When I first started observing the Lenten fast and teaching others to do the same, I encountered anobjection. People would say, “I think it is more important to do something positive than it is to fast.” Bodily negation was eschewed in favor of doing good. This objection is a sort of half truth. It is, in fact, quitenecessary to disturb our comfortable patterns of behavior by self-denial in order to make room for positivechange. Nonetheless, it is half true. We must, indeed, aim at positive change. If we want to put to deathwrongly ordered desire by fasting and confession, we must consider what will take root in its place–lestsin confessed be replaced by more sin. For nature abhors a vacuum.
This is the essential point being made by the gospel (Luke 11:14-28). The witnesses to the exorcismfocused on the departure of the evil spirit. Jesus pointed out that the departed spirit leaves a void that maywell be filled by a greater evil–unless it is filled by good. The essential transaction of the Christian life is thatwe remove the evil by self-denial and confession and fill the resulting empty space with Christ in the formof what we call the virtues. Thus, 2 Peter exhorts us to be diligent to,
Add to your faith virtue, to virtue knowledge, to knowledge self-control, to self-controlperseverance, to perseverance godliness, to godliness brotherly kindness, and to brotherly kindnesslove. For if these things are yours and abound, you will be neither barren nor unfruitful in theknowledge of our Lord Jesus Christ. For he who lacks these things is shortsighted, even toblindness, and has forgotten that he was cleansed from his old sins. (2 Peter 1:5-9 NKJ).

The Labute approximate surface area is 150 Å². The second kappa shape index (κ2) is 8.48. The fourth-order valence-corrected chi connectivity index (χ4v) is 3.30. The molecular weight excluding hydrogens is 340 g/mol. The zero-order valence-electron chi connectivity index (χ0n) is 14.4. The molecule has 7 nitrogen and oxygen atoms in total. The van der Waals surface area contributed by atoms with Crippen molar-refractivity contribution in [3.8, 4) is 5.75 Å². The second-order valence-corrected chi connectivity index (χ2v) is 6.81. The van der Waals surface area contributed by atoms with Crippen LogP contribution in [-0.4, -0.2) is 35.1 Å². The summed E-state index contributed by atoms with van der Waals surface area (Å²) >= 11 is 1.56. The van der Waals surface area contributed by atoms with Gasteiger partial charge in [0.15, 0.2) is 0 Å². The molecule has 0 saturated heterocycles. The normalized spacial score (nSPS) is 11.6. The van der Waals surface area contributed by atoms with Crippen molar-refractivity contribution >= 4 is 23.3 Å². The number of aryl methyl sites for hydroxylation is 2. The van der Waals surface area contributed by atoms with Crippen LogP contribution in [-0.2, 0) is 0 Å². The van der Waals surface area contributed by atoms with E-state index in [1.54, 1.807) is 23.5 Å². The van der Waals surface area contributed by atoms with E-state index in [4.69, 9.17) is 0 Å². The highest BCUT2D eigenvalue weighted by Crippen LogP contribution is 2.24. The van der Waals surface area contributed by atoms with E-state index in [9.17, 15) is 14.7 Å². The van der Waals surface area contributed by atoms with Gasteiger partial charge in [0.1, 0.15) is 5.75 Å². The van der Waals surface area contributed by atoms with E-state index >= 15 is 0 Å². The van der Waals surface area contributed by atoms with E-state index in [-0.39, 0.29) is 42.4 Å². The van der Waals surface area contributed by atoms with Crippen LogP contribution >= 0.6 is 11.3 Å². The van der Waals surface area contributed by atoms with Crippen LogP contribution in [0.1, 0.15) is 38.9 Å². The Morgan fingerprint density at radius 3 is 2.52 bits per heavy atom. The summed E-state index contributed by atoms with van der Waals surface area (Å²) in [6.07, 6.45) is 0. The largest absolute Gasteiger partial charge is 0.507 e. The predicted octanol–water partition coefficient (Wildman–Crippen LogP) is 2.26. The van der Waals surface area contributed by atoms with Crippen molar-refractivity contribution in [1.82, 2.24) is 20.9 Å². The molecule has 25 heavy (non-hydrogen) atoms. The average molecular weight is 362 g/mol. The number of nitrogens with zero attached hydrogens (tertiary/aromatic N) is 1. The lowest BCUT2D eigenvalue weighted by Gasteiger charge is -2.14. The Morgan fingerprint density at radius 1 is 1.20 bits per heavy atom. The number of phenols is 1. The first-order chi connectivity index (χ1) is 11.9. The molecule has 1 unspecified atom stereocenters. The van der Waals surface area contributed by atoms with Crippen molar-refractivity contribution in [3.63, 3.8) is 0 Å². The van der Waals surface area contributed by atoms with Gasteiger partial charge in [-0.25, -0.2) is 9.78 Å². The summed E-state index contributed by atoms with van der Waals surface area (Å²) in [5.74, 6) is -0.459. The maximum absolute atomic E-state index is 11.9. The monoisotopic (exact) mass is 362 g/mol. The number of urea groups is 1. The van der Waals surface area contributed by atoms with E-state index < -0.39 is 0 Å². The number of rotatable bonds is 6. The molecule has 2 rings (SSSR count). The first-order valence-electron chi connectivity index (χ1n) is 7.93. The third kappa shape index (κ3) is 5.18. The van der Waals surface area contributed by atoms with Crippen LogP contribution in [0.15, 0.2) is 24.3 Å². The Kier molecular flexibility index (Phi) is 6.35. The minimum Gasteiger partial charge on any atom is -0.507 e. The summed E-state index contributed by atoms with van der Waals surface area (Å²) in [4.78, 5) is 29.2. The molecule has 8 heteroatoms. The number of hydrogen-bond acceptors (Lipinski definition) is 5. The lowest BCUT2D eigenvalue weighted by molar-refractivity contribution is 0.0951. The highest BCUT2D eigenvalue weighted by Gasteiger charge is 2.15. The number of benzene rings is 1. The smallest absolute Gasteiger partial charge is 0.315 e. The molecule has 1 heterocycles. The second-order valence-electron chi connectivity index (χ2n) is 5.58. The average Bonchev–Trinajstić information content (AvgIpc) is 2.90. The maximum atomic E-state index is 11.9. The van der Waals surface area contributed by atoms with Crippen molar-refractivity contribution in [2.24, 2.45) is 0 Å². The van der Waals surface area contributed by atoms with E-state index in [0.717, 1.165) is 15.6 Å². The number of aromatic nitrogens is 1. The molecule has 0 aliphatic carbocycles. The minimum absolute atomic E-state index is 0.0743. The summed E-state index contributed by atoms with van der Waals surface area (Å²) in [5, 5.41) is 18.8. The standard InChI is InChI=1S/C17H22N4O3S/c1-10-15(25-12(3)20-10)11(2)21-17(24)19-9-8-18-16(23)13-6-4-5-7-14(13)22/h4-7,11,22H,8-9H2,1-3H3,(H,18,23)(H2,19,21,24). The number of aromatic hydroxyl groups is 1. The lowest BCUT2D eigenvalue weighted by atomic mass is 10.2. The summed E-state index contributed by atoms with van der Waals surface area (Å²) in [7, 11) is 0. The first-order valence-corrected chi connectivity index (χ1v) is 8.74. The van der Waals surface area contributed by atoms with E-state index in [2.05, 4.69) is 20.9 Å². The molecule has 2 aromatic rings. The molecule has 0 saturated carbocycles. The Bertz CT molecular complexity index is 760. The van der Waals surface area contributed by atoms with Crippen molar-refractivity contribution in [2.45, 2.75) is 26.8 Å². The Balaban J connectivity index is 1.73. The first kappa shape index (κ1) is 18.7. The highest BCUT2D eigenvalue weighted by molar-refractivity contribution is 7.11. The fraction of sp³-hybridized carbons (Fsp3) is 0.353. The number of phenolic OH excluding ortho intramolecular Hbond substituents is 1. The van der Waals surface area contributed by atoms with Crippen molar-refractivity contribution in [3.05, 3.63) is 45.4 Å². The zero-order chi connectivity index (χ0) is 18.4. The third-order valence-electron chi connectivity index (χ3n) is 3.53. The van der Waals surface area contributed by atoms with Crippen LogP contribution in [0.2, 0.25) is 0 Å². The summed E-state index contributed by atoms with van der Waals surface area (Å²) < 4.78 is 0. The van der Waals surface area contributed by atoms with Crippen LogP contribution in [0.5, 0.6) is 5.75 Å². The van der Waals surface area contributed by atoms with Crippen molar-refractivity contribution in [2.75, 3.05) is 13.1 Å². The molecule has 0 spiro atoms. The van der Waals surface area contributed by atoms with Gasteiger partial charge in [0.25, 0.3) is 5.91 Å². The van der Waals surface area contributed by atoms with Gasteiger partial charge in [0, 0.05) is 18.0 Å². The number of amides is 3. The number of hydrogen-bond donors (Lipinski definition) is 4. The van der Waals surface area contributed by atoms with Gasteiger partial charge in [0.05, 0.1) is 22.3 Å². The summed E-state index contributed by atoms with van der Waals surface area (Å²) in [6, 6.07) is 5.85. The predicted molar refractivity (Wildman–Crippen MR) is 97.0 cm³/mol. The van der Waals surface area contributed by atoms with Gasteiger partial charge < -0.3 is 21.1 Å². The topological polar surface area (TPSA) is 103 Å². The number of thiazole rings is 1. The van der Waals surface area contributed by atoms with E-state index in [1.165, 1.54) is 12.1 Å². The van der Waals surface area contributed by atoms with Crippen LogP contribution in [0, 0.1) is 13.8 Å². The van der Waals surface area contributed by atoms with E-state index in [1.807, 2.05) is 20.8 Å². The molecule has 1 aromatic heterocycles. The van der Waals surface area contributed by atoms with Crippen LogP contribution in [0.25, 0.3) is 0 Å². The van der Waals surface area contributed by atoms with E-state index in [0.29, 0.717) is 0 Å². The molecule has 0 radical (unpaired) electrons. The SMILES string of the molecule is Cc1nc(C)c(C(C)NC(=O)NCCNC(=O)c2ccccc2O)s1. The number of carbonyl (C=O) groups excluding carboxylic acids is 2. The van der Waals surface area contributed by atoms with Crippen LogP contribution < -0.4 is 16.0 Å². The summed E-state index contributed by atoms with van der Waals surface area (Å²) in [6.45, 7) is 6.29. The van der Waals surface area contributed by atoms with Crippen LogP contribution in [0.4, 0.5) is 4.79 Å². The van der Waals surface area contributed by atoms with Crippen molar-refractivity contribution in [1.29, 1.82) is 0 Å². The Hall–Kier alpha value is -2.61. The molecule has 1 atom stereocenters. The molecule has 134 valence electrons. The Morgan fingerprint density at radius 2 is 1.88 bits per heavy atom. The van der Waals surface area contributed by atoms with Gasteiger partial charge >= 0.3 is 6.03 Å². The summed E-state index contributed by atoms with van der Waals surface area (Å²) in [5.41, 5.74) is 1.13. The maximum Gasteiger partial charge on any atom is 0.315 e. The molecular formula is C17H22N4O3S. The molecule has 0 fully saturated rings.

When we pray that the Lenten fast will be fruitful, we mean, precisely, that various virtues, Christ-likequality and “fruits of the Spirit” will be produced in us. We uproot weeds and break up the soil throughfasting in order to make room for the growth of the good plant.
Sin is a failure to love. We confess that we have failed to love so that we might learn to love more. Let’sconsider an example. This week’s epistle mentions fornication again. Our culture typically thinks of sex interms of personal pleasure. Thus, people think that to possess the virtue of chastity means to deny oneselfpleasure, with no particularly positive thing to be gained for it. But fornication is wrong because it is a failureto love. It is to use another for one’s own ends, without regard for what is good for the other. To be chasteis to love. It is to respect the image of God in another and control one’s desires so as to love and seek thegood of the other person.
Our culture tends to see the moral teachings of the Bible as rules designed to thwart human fulfillmentbecause the devil has done a good job of indoctrinating our culture. The truth is that virtue and obedienceare the pathway to a more fulfilling life. The law of God is meant to order our lives in the same way that theword of God orders the universe. Psalm 19 says,
The law of the LORD is an undefiled law, converting the soul; the testimony of the LORD is sure, andgiveth wisdom unto the simple. The statutes of the LORD are right, and rejoice the heart; thecommandment of the LORD is pure, and giveth light unto the eyes. The fear of the LORD is clean, and endureth for ever; the judgments of the LORD are true, and righteous altogether. More to bedesired are they than gold, yea, than much fine gold; sweeter also than honey, and the honeycomb.Moreover, by them is thy servant taught; and in keeping of them there is great reward. (Psalm19:7-11 BCP 363).